The bubble finally burst when I went to college that year. It was a rude awakening that felt more like a very long free fall where the ground seemed moving farther and farther away. I was not really aware that the previous year had been the 1968 of the student movement in the country. And the effervescence of the movement and the government’s extreme repressive actions still loomed large while I was playing catchup. The situation actually got worse as the decade advanced. Many students were killed, others were savagely tortured and several disappeared into thin air. A couple of my new classmates endured such treatment, one we never saw again. And the media, all of it, reported nothing. It just hammered on the violence students and others were creating.

But we knew well that the media, in tight alliance with the allegedly democratic government, were the national disinformation champions. We did not trust anything they published. It was very transparent indeed.

While unique, this story is more common than expected, especially in Global South countries where incipient democracies and minimal capitalist development create havoc. In those contexts, disinformation thrives. However, if we check the history of disinformation, we are told it started in 2016. Moreover, there is little to no research on the history of disinformation in that set of countries. The story told here proves otherwise. A gap needs to be filled. We have our work cut out for us.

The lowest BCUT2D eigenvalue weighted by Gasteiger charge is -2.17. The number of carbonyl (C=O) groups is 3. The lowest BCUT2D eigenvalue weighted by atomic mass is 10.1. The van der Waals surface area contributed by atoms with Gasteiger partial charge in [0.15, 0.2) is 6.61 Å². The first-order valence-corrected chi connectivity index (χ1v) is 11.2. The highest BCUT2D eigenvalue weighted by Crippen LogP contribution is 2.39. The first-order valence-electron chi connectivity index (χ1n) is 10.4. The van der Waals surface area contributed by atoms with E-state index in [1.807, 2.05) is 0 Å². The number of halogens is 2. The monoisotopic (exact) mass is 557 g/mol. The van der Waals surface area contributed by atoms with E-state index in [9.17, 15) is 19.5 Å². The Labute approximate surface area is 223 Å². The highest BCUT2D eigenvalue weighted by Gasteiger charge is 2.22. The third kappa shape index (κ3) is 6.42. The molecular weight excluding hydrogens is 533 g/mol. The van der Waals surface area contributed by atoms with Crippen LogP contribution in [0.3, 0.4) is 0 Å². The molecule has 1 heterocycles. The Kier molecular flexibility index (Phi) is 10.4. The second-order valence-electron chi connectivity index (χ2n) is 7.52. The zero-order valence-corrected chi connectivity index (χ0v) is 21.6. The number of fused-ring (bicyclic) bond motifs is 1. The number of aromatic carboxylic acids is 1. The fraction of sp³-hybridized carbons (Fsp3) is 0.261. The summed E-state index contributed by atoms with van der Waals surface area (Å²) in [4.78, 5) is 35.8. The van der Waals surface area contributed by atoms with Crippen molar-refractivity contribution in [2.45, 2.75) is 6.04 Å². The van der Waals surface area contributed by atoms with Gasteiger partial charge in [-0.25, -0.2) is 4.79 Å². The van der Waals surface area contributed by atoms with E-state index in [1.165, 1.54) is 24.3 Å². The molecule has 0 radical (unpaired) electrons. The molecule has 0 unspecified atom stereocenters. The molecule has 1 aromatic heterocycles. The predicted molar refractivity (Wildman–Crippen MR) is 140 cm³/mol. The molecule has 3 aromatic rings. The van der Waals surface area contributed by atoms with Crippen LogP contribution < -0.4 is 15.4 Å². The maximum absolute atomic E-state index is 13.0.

Disinformation by omission is one interesting dimension that should be added to the research. That is a widespread practice in so-called democracies where private news media sets the agenda and decides what to publish. When news might challenge the status quo or affect ratings, then one-sided stories are generated. That, in turn, creates disinformation bubbles with firewalls that prevent any contrarian view from gaining access. And those views are rapidly labeled as disinformation. Indeed, disinformation begets disinformation.

Disinformation is a hydra that impacts all of us and cannot be solved by deploying technological fixes. After all, it is a governance disease now spreading like an uncontrollable pandemic.